Fan Theories From Mindbending Movies That Actually Make Sense

List Rules
Vote up the trippiest fan theories from trippy movies.

Movies that consistently throw audiences through a loop throughout their runtime twist and turn the brain in a way that some viewers crave vehemently. Now, movie buffs are turning to Reddit to explain mind-bending movie fan theories from several films that mess with your head. 

Some of these theories may feel more far out there than others. However, when discussing these types of trippy flicks, does being "too far out there" even apply anymore?

  • From Redditor u/LongLiveBacon:

    Tyler is sitting by the emergency escape, and he's reading the pamphet thing. He reads out something along the lines of, "If you are incapable to help with the emergency escape, please switch seats." He then turns to The Narrator and asks if they can switch spots. He asks because he is imaginary, and therefore cannot open the door if needed.

    218 votes
  • 2
    373 VOTES

    The Machines Are Still Slaves To Humanity In 'The Matrix'

    From Redditor u/John-on-gliding:

    The Matrix establishes that Humanity and the Machines went to war. Towards the end of the conflict, humanity scorched the sky to rob the Machines of their power source. We are led to believe that despite this feat, the Machines still won the war and enslaved humanity as an energy source. It’s been discussed to death that humans would be a terrible energy source for the Machines. So, why do they keep us alive? For all the Architect’s smugness, it seems to me that, considering the alterative, the humans have a pretty cushy existence inside the Matrix. Earth is destroyed, but we live on with all the perceived amenities of the modern world while the Machines endlessly toil away to keep us in perceived material comfort. If the Resistance achieved their goal of freeing us, they would have billions of unplugged humans, all in need of rapid medical assistance to adjust to the real world. Zion could barely feed their own people, now they’re supposed to sustain billions of disorganized humans on a dead planet?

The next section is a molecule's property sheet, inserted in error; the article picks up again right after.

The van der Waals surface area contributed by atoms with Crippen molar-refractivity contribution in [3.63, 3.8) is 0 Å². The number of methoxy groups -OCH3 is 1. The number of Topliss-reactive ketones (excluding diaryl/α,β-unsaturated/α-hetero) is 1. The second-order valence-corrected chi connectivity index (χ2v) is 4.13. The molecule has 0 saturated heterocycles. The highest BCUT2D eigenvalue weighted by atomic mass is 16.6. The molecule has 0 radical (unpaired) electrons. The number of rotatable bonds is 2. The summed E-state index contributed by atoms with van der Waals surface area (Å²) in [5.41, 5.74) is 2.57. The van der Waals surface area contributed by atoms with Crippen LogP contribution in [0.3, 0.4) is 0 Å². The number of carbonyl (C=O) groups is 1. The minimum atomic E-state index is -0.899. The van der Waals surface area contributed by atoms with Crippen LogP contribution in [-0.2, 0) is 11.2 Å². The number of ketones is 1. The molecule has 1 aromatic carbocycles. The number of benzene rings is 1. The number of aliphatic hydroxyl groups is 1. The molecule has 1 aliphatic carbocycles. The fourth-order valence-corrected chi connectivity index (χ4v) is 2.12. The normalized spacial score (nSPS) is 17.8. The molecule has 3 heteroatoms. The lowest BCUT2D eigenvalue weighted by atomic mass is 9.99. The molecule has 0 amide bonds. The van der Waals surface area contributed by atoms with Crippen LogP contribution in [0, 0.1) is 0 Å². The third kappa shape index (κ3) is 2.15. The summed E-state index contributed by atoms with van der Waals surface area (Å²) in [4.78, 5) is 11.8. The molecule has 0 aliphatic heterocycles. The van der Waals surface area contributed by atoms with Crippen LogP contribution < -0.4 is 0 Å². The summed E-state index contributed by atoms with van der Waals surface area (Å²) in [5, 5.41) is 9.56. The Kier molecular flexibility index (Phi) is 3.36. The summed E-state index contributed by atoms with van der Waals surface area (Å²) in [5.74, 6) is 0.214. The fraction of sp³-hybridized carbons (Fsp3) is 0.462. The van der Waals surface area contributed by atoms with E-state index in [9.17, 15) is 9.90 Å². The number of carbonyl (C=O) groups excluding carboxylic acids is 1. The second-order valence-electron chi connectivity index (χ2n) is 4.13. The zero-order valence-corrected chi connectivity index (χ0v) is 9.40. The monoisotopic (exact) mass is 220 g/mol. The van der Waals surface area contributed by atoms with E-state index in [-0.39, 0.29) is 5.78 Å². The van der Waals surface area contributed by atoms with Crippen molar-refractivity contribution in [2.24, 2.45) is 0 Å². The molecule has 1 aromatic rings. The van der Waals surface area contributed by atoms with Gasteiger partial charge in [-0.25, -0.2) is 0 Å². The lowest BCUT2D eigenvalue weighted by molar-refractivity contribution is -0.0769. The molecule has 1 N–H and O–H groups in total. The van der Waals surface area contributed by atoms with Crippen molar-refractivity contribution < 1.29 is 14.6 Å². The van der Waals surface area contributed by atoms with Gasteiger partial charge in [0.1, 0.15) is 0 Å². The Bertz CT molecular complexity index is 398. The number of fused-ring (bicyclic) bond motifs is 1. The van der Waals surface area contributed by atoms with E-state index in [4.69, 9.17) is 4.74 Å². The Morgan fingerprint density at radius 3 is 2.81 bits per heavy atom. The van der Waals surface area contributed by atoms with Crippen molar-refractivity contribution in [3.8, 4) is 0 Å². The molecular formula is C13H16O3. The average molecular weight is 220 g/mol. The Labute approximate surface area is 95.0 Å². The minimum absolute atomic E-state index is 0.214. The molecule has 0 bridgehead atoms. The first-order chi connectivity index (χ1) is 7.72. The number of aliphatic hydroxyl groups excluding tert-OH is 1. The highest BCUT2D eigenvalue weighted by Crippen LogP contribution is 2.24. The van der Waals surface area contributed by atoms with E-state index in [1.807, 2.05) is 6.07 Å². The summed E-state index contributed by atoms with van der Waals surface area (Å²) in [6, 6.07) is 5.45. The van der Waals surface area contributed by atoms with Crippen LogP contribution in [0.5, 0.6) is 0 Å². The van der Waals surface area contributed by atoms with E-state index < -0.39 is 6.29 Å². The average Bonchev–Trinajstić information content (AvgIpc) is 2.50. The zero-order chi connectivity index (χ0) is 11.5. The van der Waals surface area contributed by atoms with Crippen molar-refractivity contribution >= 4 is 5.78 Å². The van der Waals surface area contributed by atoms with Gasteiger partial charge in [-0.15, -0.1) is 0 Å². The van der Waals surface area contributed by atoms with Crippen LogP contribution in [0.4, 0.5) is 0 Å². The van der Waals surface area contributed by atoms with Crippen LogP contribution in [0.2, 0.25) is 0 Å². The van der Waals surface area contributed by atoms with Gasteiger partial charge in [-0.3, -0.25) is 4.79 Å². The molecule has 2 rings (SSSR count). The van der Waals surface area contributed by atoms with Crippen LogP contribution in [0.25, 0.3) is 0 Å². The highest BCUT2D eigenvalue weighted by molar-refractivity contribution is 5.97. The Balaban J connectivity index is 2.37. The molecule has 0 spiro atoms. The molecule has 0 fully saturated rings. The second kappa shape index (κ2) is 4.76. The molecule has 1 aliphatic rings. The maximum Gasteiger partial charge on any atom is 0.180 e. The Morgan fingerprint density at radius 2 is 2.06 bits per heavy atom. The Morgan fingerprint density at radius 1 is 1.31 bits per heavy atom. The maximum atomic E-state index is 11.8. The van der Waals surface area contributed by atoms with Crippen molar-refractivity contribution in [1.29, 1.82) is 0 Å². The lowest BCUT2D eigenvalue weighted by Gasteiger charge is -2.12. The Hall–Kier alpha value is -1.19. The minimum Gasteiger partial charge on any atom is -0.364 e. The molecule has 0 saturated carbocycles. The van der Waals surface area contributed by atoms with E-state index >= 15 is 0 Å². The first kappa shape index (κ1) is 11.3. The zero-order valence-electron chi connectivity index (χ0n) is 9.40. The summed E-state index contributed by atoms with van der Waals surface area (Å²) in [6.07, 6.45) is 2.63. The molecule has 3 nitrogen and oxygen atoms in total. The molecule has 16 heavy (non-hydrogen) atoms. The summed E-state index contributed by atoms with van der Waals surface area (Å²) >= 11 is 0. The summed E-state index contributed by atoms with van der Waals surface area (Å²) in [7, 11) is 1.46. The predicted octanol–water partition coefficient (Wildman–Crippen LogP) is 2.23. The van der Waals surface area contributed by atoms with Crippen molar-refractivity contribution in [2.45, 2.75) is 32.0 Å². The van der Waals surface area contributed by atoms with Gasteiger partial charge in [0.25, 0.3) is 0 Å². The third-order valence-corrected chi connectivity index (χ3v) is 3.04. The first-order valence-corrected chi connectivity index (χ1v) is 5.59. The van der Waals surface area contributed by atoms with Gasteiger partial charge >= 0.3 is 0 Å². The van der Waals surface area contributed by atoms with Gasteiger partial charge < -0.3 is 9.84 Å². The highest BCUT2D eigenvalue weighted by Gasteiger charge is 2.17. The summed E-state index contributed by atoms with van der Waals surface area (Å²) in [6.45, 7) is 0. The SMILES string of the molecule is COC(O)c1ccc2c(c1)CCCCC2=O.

I propose that Humanity won the war against the Machines when they scorched the sky. But, victory came at the terrible cost of destroying the planetary ecosystem. Having rendered the world conventionally uninhabitable, the survivors programmed the remaining Machines to keep humans alive in a virtual reality, in perpetuity. The Machines are programmed to think they won the war and that they need humans as a fuel source. The Machines slave away to keep us alive while we live on blissfully unaware in a digital utopia mirroring the supposed pinnacle of human civilization. The Machines continue on because they are the ones under the delusion that they are in control.

    373 votes
  • From Redditor u/WebbyUrchin:

    In the scene where Jack wanders into the Gold Room after Wendy accused him of hurting their son, he goes up to the bar, rummages around, and finds nothing. It is in this moment that he puts his face in his hands and says in all his frustration that "I'd sell my soul for some beer!"